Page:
It is fitting that Kander and Ebbs most popular musical Chicago, ended its fifteen year run in the West End two years ago at the same theatre where tonight their final show as a writing pair has just opened. Fred Ebb died in 2004 whilst the pair were writing the Scottsboro Boys. Four years later, John Kander decided to finish writing the show himself and it premiered on Broadway in 2010.
Alabama, America in 1931. 9 young black men were on a train from Chattanooga to Memphis when two young white women accused them of rape to avoid being arrested themselves. After three separate trials, only the four youngest boys were released (under the assumption that they had served their time). The others were left to rot.
The Scottsboro Boys is an important historical story of racism and injustice in a time where black people were treated like criminals, regardless of whether they were. Their skin colour was enough to have them arrested and leniency and fairness were never on their side.
The show is good, I mean what is there not to love about Kander and Ebb?! However the songs and the show did have a little too much familiarity for my liking. It was like watching a re-written version of Chicago with similar songs, choreography and a story that revolves around a court case. It would have been nice to make the show a little longer and delve into the background of some of the boys to really get to know who they were.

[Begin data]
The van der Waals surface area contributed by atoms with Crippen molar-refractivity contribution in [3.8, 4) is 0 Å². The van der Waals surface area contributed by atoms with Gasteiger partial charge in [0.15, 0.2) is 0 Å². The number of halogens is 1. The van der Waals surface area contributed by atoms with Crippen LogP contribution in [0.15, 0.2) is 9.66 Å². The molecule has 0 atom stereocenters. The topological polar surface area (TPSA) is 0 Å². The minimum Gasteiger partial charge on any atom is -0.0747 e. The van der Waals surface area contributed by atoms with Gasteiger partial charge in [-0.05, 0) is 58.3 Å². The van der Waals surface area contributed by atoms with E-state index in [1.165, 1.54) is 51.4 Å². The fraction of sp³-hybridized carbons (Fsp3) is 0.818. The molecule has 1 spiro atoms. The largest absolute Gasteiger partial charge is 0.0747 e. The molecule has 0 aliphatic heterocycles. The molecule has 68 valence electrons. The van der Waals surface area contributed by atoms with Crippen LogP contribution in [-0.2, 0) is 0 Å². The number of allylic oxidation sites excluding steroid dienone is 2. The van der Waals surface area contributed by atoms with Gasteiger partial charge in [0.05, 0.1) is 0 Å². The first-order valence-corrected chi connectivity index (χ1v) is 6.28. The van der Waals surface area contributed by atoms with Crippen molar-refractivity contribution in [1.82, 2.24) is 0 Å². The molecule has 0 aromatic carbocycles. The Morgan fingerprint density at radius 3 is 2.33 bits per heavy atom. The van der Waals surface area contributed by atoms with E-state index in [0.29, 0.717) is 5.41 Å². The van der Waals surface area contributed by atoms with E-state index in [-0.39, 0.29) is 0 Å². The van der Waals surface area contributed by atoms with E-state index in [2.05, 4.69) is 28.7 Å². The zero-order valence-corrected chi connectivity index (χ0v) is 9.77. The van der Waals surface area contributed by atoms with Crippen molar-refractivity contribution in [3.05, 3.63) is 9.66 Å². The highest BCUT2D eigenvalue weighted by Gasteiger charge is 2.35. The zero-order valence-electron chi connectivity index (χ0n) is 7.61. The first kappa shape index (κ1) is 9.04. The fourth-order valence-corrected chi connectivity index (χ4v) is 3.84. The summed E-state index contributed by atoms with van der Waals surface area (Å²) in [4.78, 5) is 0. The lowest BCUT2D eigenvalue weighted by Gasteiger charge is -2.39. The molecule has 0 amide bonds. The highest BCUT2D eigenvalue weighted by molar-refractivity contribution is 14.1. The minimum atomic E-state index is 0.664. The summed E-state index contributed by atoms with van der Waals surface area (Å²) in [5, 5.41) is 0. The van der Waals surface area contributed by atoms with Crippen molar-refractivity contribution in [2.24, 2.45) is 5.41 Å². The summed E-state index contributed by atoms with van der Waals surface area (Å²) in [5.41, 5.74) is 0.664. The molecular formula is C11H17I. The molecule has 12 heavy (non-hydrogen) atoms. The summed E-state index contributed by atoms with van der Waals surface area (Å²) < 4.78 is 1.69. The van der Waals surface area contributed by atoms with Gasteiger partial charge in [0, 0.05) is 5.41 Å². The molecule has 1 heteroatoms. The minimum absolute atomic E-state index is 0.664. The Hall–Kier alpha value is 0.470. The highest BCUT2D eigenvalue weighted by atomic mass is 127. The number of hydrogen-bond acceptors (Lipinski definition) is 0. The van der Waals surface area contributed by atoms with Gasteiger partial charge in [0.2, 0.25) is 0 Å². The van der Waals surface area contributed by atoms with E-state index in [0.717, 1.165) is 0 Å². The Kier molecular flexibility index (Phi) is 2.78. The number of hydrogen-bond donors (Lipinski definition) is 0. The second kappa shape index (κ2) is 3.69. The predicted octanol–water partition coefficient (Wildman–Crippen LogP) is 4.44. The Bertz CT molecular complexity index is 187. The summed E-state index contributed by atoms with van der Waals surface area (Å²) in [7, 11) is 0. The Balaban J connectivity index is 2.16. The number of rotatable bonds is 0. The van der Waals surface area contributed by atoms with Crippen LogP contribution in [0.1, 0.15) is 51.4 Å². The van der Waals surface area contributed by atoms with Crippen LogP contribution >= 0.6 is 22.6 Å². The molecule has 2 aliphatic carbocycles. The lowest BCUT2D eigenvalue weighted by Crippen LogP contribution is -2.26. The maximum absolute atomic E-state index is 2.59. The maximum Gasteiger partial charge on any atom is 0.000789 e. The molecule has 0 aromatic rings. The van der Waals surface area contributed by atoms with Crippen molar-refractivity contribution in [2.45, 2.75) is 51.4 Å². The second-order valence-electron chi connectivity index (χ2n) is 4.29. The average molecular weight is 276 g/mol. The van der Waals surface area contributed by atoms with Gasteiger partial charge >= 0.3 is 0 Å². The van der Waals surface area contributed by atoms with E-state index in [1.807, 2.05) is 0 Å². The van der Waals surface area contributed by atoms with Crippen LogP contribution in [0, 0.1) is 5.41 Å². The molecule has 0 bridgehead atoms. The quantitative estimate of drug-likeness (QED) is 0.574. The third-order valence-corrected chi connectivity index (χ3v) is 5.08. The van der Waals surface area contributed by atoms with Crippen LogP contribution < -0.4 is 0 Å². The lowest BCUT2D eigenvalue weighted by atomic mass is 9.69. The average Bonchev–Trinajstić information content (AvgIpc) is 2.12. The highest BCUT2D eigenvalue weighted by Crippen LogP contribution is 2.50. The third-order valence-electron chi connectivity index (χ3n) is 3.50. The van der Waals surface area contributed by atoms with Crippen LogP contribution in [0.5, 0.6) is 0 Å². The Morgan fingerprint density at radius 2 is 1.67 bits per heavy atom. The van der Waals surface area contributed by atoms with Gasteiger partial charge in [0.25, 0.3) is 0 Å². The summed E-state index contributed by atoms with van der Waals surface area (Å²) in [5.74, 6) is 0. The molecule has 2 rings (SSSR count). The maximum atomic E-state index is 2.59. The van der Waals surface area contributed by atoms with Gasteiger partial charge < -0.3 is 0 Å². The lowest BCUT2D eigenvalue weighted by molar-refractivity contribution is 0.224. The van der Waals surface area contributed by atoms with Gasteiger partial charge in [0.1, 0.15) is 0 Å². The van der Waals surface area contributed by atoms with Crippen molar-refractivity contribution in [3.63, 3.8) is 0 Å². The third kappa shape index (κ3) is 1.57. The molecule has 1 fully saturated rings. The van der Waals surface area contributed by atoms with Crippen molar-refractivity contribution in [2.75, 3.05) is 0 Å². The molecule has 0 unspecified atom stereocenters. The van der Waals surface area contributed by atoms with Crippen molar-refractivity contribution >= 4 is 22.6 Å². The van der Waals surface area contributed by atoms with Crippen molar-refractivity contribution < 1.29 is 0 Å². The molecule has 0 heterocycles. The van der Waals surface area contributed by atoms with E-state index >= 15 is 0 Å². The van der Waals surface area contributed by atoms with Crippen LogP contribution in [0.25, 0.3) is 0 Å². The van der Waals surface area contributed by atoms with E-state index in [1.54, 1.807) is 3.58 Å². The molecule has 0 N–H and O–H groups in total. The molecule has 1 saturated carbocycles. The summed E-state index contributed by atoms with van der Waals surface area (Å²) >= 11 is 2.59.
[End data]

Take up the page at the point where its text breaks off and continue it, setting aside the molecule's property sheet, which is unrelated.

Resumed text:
The set was very simple with just a stack of chairs, cleverly moved through interesting choreography throughout the performance. The acting and performances from the cast were nice with Julian Glover (Interlocutor) and Emile Ruddock (Willie Roberson) having that little bit of extra sparkle.
The Scottsboro Boys is a short musical at just under two hours. The great debate over whether or not short shows should have intervals comes up here as the show plays straight through. Many people love this as it means getting home sooner but after an hour or so people start to become very fidgety in their chairs which can be distracting. Recently I saw Speed The Plow and found it bizarre that they did choose to have an interval when the whole thing was over in 90 minutes. This raises the question of how long is too long?
This isn’t one of Kander and Ebbs best musicals in my opinion but it is a very important one for history and also for the writing duo as it marks the end of their relationship now Fred Ebb is no longer with us.
Reviewed by West End Wilma
The Scottsboro Boys is playing at the Garrick Theatre until 21 February 2015.